The first acquisition was in 1940, when the commission bought 1,004 acres of big game winter range in the Little Belt Mountains. That land became the foundation of the Judith River Wildlife Management Area (WMA), part of what has grown into a statewide system with more than 300,000 acres of wildlife habitat in dozens of WMAs spread across Montana. WMAs encompass all four of the state’s ecotypes: intermountain grasslands, montane forest, plains grassland and forest, and shrub grassland. These biologically rich lands provide habitat for big game animals, waterfowl, and upland birds. WMAs are also home to warblers, raptors, furbearers, federally threatened species, and dozens of state species of concern, including the pygmy rabbit, western toad, and greater sage grouse.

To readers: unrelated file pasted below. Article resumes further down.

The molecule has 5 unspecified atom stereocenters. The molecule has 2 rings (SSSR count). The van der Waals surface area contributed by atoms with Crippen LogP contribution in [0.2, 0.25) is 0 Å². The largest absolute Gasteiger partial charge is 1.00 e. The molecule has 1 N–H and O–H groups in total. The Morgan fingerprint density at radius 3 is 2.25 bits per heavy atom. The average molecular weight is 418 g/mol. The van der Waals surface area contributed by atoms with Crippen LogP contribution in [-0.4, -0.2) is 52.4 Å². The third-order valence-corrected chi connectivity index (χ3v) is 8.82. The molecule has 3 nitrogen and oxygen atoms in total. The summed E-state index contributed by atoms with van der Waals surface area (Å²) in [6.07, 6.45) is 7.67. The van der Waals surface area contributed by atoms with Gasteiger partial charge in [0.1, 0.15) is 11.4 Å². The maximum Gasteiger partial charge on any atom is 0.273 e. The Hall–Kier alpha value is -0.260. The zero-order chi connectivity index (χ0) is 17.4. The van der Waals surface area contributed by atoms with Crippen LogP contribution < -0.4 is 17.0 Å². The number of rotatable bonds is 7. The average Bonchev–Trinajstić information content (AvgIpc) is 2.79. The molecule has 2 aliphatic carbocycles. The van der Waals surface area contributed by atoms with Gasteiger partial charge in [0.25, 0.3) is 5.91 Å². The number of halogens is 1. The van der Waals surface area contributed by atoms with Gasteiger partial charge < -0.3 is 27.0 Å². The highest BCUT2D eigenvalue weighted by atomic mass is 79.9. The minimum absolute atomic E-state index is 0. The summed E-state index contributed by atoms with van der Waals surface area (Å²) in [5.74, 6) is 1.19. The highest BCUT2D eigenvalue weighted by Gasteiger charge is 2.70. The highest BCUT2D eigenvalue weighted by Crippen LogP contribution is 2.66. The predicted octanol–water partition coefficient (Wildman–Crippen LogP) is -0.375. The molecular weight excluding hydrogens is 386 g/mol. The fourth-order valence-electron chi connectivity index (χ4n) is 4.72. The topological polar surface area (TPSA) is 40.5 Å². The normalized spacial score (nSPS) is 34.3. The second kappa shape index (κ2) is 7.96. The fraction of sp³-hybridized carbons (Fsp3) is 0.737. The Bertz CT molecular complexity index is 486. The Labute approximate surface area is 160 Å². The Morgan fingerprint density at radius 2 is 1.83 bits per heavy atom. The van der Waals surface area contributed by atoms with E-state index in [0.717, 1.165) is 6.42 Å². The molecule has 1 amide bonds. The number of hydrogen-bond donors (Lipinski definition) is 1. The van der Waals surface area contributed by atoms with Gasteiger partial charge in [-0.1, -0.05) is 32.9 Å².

Funding for this vital game and nongame wildlife habitat has come from hunters, primarily through license fees and a federal excise tax on firearms and ammunition divided among states to conserve wildlife and wildlife habitat. Montana’s WMA network, like those in many other states, is part of a nationwide wildlife population restoration system known as the North American Wildlife Conservation Model. Based on the objectives of protecting wildlife habitat and maintaining public access to wildlife, the North American approach has allowed the continent’s wildlife populations to grow and expand despite growing and expanding human populations. “There’s nothing quite like it anywhere else in the world,” says Jim Posewitz, founder of Orion—The Hunter’s Institute, a nonprofit organization promoting ethical hunting. “Hunters and hunting have created and sustained a conservation system that keeps wildlife as a public and sustainable resource that is scientifically managed by professionals.”